> make it more friendly to use - g_autofree, g_autoptr and
> G_DEFINE_AUTOPTR_CLEANUP_FUNC.
>
>   https://developer.gnome.org/glib/stable/glib-Miscellaneous-Macros.html
>
>   https://blogs.gnome.org/desrt/2015/01/30/g_autoptr/
>
> The key selling point is that it simplifies the cleanup code paths,
> often eliminating the need to goto cleanup labels. This improves
> the readability of the code and makes it less likely that you'll
> leak memory accidentally.
>
> Inspired by seeing it added to glib, and used in systemd, Libvirt
> finally got around to adopting this in Feb 2019. Overall our
> experience with it has been favourable/positive, with the code
> simplification being very nice.
>
> The main caveats with it are
>
>  - Only works with GCC or CLang. We don't care as those are
>    the only two compilers we declare support for.
>
>  - You must always initialize the variables when declared
>    to ensure predictable behaviour when they leave scope.
>    Chances are most methods with goto jumps for cleanup
>    are doing this already
>
>  - You must not directly return the value that's assigned
>    to a auto-cleaned variable. You must steal the pointer
>    in some way. ie
>
>     BAD:
>         g_autofree char *wibble = g_strdup("wibble")
>         ....
>         return wibble;
>
>     GOOD:
>         g_autofree char *wibble = g_strdup("wibble")
>         ...
>         return g_steal_pointer(wibble);
>
>     g_steal_pointer is an inline function which simply copies
>     the pointer to a new variable, and sets the original variable
>     to NULL, thus avoiding cleanup.
>
> I've illustrated the usage by converting a bunch of the crypto code in
> QEMU to use auto cleanup.
>
> Changed on v2:
>
>  - Actually commit the rest of the changes to patch 3 so that what's
>    posted works :-) Sigh.
>
> Daniel P. Berrangé (3):
>   glib: bump min required glib library version to 2.48
>   crypto: define cleanup functions for use with g_autoptr
>   crypto: use auto cleanup for many stack variables

Series:
Reviewed-by: Marc-André Lureau <marcandre.lureau@redhat.com>

>
>  configure                   |  2 +-
>  crypto/afsplit.c            | 28 ++++----------
>  crypto/block-luks.c         | 74 +++++++++++--------------------------
>  crypto/block.c              | 15 +++-----
>  crypto/hmac-glib.c          |  5 ---
>  crypto/pbkdf.c              |  5 +--
>  crypto/secret.c             | 38 ++++++++-----------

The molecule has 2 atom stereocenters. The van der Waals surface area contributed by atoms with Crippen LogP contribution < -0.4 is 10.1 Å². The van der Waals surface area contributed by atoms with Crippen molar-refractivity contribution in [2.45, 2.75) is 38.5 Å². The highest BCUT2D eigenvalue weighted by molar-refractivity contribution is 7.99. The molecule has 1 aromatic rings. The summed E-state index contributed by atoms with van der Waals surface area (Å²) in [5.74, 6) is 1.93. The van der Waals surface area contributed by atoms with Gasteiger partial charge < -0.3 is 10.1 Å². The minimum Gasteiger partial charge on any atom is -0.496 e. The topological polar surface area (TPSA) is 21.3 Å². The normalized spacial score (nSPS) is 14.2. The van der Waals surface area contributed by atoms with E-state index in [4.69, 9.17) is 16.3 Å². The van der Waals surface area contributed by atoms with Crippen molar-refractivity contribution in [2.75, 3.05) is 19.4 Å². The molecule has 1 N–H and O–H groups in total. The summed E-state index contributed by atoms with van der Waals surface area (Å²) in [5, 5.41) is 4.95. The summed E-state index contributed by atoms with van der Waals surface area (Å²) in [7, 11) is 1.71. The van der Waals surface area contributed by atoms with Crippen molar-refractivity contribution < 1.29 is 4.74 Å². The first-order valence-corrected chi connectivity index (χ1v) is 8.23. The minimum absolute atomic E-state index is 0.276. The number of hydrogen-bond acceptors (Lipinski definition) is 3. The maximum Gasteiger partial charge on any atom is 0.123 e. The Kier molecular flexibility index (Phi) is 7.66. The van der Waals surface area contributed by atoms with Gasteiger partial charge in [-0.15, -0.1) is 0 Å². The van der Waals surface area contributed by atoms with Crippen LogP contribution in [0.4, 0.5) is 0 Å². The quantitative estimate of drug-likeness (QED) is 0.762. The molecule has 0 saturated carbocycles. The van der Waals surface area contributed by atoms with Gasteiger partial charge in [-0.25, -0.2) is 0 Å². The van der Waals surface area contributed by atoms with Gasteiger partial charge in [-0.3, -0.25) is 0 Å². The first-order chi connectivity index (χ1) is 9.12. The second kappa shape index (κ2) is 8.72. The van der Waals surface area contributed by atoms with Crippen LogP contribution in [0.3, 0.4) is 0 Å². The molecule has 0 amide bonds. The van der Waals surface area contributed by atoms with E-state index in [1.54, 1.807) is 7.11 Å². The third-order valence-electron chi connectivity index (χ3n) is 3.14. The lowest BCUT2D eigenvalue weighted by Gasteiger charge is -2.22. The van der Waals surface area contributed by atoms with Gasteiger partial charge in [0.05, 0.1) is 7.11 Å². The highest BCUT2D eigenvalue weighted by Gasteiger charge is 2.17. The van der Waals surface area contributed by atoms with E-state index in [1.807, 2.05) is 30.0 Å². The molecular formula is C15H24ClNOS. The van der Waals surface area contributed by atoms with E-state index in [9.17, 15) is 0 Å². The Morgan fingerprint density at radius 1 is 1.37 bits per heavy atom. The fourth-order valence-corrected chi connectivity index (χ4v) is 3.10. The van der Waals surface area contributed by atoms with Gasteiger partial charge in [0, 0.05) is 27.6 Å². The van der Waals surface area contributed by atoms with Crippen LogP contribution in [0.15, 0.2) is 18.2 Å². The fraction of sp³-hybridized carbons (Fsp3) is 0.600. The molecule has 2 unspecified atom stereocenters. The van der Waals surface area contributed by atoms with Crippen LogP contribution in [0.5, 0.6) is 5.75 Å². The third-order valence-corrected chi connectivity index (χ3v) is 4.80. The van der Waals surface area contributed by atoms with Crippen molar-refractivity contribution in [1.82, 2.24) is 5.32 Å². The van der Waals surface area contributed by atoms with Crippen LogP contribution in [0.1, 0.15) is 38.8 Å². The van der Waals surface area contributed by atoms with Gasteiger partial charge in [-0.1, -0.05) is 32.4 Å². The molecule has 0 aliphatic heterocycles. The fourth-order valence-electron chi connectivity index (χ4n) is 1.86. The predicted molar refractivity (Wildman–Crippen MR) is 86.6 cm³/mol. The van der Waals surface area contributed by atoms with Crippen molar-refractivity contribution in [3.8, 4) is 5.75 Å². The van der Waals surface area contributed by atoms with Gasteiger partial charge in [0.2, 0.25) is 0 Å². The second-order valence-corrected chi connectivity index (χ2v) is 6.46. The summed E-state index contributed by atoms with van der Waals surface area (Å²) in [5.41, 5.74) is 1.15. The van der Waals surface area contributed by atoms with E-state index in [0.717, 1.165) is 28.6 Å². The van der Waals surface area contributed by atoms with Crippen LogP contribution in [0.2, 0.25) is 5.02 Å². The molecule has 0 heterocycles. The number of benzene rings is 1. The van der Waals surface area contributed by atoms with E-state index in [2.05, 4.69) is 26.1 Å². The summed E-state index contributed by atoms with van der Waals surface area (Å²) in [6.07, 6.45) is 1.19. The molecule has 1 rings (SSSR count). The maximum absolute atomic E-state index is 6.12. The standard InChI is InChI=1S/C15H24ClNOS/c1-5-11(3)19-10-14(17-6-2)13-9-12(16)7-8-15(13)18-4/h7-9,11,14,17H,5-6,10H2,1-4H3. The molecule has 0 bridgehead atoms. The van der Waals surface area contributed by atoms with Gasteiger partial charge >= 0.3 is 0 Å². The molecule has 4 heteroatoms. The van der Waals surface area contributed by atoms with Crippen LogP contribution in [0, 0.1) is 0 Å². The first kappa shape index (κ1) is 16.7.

>  crypto/tlscredsanon.c       | 16 +++-----
>  crypto/tlscredspsk.c        |  5 +--
>  crypto/tlscredsx509.c       | 16 +++-----
>  include/crypto/block.h      |  2 +
>  include/crypto/cipher.h     |  2 +
>  include/crypto/hmac.h       |  2 +
>  include/crypto/ivgen.h      |  2 +
>  include/crypto/tlssession.h |  2 +
>  include/glib-compat.h       | 42 +--------------------
>  16 files changed, 78 insertions(+), 178 deletions(-)
>
> --
> 2.21.0
>
>
Alex Bennée July 31, 2019, 2:04 p.m. UTC | #2
Daniel P. Berrangé <berrange@redhat.com> writes:

> Both GCC and CLang support a C extension attribute((cleanup)) which
> allows you to define a function that is invoked when a stack variable
> exits scope. This typically used to free the memory allocated to it,
> though you're not restricted to this. For example it could be used to
> unlock a mutex.
<snip>
>
>     GOOD:
>         g_autofree char *wibble = g_strdup("wibble")
> 	...
> 	return g_steal_pointer(wibble);
>
>     g_steal_pointer is an inline function which simply copies
>     the pointer to a new variable, and sets the original variable
>     to NULL, thus avoiding cleanup.

Surely this is a particular use case where you wouldn't use g_autofree
to declare the variable as you intending to return it to the outer scope?

--
Alex Bennée
Eric Blake July 31, 2019, 2:08 p.m. UTC | #3
On 7/31/19 9:04 AM, Alex Bennée wrote:
> 
> Daniel P. Berrangé <berrange@redhat.com> writes:
> 
>> Both GCC and CLang support a C extension attribute((cleanup)) which
>> allows you to define a function that is invoked when a stack variable
>> exits scope. This typically used to free the memory allocated to it,